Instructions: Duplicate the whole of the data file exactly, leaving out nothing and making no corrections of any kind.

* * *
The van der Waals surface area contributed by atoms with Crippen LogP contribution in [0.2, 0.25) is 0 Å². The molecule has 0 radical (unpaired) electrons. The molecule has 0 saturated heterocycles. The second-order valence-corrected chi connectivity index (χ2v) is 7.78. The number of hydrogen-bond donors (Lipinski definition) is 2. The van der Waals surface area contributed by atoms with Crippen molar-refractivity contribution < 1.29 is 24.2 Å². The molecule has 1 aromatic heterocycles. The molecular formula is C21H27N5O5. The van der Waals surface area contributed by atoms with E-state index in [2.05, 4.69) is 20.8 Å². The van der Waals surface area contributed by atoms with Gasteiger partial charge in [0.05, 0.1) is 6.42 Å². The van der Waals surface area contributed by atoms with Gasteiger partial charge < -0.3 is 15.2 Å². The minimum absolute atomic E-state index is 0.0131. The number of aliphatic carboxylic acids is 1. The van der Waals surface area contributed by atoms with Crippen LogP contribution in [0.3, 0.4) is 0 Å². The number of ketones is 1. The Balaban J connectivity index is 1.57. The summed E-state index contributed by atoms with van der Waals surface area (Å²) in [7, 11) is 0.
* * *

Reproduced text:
The van der Waals surface area contributed by atoms with Crippen LogP contribution in [0.2, 0.25) is 0 Å². The molecule has 0 radical (unpaired) electrons. The molecule has 0 saturated heterocycles. The second-order valence-corrected chi connectivity index (χ2v) is 7.78. The number of hydrogen-bond donors (Lipinski definition) is 2. The van der Waals surface area contributed by atoms with Crippen molar-refractivity contribution < 1.29 is 24.2 Å². The molecule has 1 aromatic heterocycles. The molecular formula is C21H27N5O5. The van der Waals surface area contributed by atoms with E-state index in [2.05, 4.69) is 20.8 Å². The van der Waals surface area contributed by atoms with Gasteiger partial charge in [0.05, 0.1) is 6.42 Å². The van der Waals surface area contributed by atoms with Gasteiger partial charge < -0.3 is 15.2 Å². The minimum absolute atomic E-state index is 0.0131. The number of aliphatic carboxylic acids is 1. The van der Waals surface area contributed by atoms with Crippen LogP contribution in [0.3, 0.4) is 0 Å². The number of ketones is 1. The Balaban J connectivity index is 1.57. The summed E-state index contributed by atoms with van der Waals surface area (Å²) in [7, 11) is 0.